“Something there is that doesn’t love a wall.” The first line from Robert Frost’s poem “Mending Wall” states what a lot of us feel. We don’t like walls or fences. Another line further along in the poem challenges us to ask, “Before I built a wall I’d ask to know, What I was walling in or walling out”
True! There is something unlikable about walls and fences. They shut out, lock out, or lock in, obscure and cut off. More often than not, though, fences and walls are a must for many reasons including security, safety and privacy, but none the less a distraction on the countryside. That’s why Open Space is a good idea and not all new.
Open space reserves began in Europe, during the late Middle Ages and Renaissance periods, when monarchs allowed royalty to create large hunting preserves. These were called “parcs” in Old French. The term was later applied to common grounds in the center of villages. Centuries later, Yosemite Valley was set aside for recreation to the State of California, thus creating the nation’s first state park in 1864. Control of the park was turned over to the federal government in 1890. Over the years, federal and state lands continued to be set aside for national and state parks, and in 1970, California added the Open Space Element to the list of required elements in the General Plan.
The term can mean many things to many people. It may be public or privately owned land, a golf course, a school, a farm, a park, a cemetery, a trail along side a creek. It can include marshes, wetlands, lakes, rivers and streams. It can even be vacant lots, public plazas and public seating areas.
The end of the 19th century marked the beginning of a conservation movement in America. Naturalists and environmentalists lobbied the United States government to set aside vast areas of wilderness in the American West as national parks. Early advocates included John Muir and Theodore Roosevelt who said, “. . .The conservation of our natural resources and their proper use constitute the fundamental problem which underlies almost every other problem of our national life. ”.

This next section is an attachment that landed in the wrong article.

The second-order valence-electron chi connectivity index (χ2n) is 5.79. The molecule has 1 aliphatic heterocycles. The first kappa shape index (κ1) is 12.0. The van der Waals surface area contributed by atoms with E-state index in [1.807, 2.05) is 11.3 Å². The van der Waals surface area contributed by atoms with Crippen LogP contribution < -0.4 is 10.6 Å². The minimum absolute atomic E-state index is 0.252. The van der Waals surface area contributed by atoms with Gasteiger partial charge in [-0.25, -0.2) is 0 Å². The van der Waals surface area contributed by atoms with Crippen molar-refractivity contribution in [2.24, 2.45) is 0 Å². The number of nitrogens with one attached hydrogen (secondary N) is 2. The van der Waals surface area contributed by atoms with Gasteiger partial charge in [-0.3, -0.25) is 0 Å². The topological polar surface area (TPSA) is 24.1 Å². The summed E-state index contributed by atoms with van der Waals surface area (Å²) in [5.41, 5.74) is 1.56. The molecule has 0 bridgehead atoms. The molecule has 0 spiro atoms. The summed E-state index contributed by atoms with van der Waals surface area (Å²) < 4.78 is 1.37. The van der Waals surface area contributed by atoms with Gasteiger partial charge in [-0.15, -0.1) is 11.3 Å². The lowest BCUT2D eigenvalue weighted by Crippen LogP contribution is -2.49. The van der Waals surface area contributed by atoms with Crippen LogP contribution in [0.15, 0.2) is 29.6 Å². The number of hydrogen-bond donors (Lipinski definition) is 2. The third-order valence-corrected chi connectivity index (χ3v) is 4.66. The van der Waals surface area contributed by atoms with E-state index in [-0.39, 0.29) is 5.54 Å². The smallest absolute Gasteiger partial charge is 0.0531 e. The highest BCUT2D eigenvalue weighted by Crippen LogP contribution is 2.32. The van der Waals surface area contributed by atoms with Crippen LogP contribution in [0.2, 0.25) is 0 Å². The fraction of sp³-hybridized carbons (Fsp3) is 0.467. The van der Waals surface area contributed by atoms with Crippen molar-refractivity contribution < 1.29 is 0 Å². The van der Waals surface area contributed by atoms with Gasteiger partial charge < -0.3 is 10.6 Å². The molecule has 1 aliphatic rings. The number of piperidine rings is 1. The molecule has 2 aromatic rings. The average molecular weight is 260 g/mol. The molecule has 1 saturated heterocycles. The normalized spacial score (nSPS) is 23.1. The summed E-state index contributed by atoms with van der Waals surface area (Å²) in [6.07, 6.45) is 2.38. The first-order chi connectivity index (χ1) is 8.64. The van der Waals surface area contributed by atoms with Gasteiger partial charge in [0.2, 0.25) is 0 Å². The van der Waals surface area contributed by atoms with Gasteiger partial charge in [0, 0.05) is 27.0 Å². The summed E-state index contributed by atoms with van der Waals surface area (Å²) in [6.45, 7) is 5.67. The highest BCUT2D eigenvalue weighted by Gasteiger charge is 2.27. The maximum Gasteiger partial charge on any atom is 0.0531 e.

Until recently there seemed no end to the wealth of natural resources available to us all. However, faced with the seemingly endless barrage of reporting on shortages of natural resources since the 1970’s the term “conservation” has become embedded in our culture. The term conservation came into use in the late 19th century and referred to the management, mainly for economic reasons, of such valuable natural resources as timber, fish, game, topsoil, pastureland, minerals, and wildlife
The urbanization of California has increased the pressures on farmland, water resources, wildlife, air quality, open space and many other resources. The U.S. Census Bureau says the state will have nearly 54 million people by 2025. Confronted with the demands of an increasing population, how can we provide the greatest benefit to the present generation while maintaining the potential to meet the needs and aspirations of future generations? To help answer this question a Conservation Element was added to the General Plan.
The purpose of the Conservation Element is to identify Oakley’s natural resources, particularly those that are finite and nonrenewable, and develop programs for their preservation.
California Government Code, Section 65302(d) requires that a Conservation element provide for the conservation of natural resources including, “…water and its hydraulic force, forests, soils, rivers and other waters, harbors, fisheries, wildlife, minerals, and other natural resources.”. It may also cover reclamation of land and waters, flood control and prevention and control the pollution of streams and air.
There are no towering stands of forests, nor large fishing fleets queued up in nearby harbors. No oil wells pumping “black gold, Texas Tea” day and night. Our shorelines are not cluttered with industries spewing pollutants into the river. Obviously all the resources listed in the state statue do not pertain to Oakley. Many of them will require a regional approach. However, Oakley does have its share of natural resources that can be conserved locally.
In Oakley’s General Plan these two elements have been combined. The Open Space and Conservation Element will primarily serve as an information document. It will consist of maps and tables containing information related to the natural resources and open spaces found in Oakley and policies and programs which will conserve them. The maps may show details of significant ecological areas, important agriculture lands and soil resource areas. They may also include information regarding the known and inferred habitats of some rare, threatened and endangered species. The tables may include lists of protected and uncommon plant and wildlife species in the area. Information detailing the changes in agriculture may also be found. An inventory of air pollutant emissions may also be available.
Open space can help preserve the quality of life and community character, reduce flooding, enhance property values, provide more opportunity for outdoor recreation, provide wildlife corridors and add a sense of community. By and large, open space can benefit cities both environmentally and economically.